Workflow for pushing code for review with a Cherry pick that is still in review
I’m a little confused by all the stuff I’m reading online, so perhaps I can get a clearer answer by explaining what I’d like to do.
Here’s what I have:
– Commit A has some API updates I and other people need.
– Commit A is still in review, so it hasn’t been merged to the master branch. Thus I cannot do a git fetch/merge/pull to get those updates just yet.
What we want to do is get that code, even though it’s still in review, and then continue our work that’s dependent on it. I tried cherry-picking, and then working as I need to. There’s no problem until I decide I’m ready to commit and push my code for review.
I see two options:
Do not commit my code yet, just let it sit in a stash. Wait until Commit A is merged. Then I have to somehow undo my cherry-pick since Cherry-picking creates a new commit. Then I do a git fetch/merge/pull, unstash my code, commit my changes, and submit my code.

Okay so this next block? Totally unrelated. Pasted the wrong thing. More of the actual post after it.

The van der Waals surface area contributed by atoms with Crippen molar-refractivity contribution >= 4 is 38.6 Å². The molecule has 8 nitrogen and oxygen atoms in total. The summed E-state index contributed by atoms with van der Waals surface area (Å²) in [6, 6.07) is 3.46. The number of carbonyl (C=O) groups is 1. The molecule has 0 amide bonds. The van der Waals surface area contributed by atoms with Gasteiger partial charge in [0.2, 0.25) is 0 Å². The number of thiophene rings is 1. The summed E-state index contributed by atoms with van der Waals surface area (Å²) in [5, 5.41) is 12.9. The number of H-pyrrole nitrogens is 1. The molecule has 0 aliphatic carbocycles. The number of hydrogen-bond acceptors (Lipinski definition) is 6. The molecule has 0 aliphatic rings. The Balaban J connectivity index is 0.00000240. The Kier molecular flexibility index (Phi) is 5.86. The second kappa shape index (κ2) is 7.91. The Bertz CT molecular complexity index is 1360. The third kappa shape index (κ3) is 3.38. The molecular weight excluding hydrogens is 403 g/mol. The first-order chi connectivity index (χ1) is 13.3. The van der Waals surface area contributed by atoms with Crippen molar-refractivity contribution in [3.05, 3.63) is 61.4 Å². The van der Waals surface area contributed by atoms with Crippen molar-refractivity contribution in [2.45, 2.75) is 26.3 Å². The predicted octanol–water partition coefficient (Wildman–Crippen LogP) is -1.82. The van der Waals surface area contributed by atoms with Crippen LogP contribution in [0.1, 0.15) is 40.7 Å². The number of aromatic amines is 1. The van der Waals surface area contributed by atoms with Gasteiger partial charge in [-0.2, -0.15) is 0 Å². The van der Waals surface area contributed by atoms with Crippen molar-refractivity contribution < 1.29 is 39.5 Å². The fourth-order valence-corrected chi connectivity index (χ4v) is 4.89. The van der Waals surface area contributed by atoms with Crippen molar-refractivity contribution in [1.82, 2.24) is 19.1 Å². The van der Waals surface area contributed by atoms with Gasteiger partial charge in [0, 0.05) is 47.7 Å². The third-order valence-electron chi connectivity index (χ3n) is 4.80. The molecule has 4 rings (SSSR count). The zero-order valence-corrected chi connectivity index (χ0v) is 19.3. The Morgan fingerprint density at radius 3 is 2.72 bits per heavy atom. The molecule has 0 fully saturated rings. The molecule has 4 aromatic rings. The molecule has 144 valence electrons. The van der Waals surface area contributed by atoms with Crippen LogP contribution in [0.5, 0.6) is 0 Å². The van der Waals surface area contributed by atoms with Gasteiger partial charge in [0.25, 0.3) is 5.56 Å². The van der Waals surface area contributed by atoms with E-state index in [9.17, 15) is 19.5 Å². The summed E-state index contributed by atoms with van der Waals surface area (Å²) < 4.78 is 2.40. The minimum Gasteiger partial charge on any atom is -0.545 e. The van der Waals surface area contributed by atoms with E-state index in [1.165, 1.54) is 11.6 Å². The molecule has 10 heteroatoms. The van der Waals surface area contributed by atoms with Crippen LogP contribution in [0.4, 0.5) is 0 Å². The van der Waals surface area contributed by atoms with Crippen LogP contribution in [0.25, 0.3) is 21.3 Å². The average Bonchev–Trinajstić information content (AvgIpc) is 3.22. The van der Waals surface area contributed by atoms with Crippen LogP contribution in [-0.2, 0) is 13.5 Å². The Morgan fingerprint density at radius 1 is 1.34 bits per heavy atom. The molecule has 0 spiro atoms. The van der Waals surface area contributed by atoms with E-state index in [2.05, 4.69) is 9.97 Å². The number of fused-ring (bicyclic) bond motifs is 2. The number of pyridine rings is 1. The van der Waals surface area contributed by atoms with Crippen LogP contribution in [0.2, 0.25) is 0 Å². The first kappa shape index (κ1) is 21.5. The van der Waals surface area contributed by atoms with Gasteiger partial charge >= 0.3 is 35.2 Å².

Is there a way to submit my code and simply have it dependent on Commit A getting merged? I can’t simply push my code with the cherry-pick, I get an error saying that the cherry-picked code hasn’t been changed.
- How would I do either of the above?
- Is one option more advisable than the other?
- Is there a different method from the above I should do instead? If so, what?
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If I remember correctly (it’s been a year), I believe if you do (1) (cherry pick, stash it, and wait until the review goes through), if you pull the now merged code, then pop the stash, then rebase it (assuming you now have two different branches) on top of the new merged code, it should keep the changes that you have made, which you can then commit.
You have to be careful not to lose the cherry-picked code (make sure you stash it, because otherwise if you change branches you might lose your code).
The issue might be if something was changed during the code review and you have an old version of “Commit A.” When you try to put your changes on top of it (the new merged code) you might have merge-conflicts (depending on how you rebase). I recommend getting GitExtensions to visually see how the code branches when you do things like stashing then pulling.
I would recommend testing the method I suggested above on a separate branch, and understand how it works first before trying it on actual code you are developing.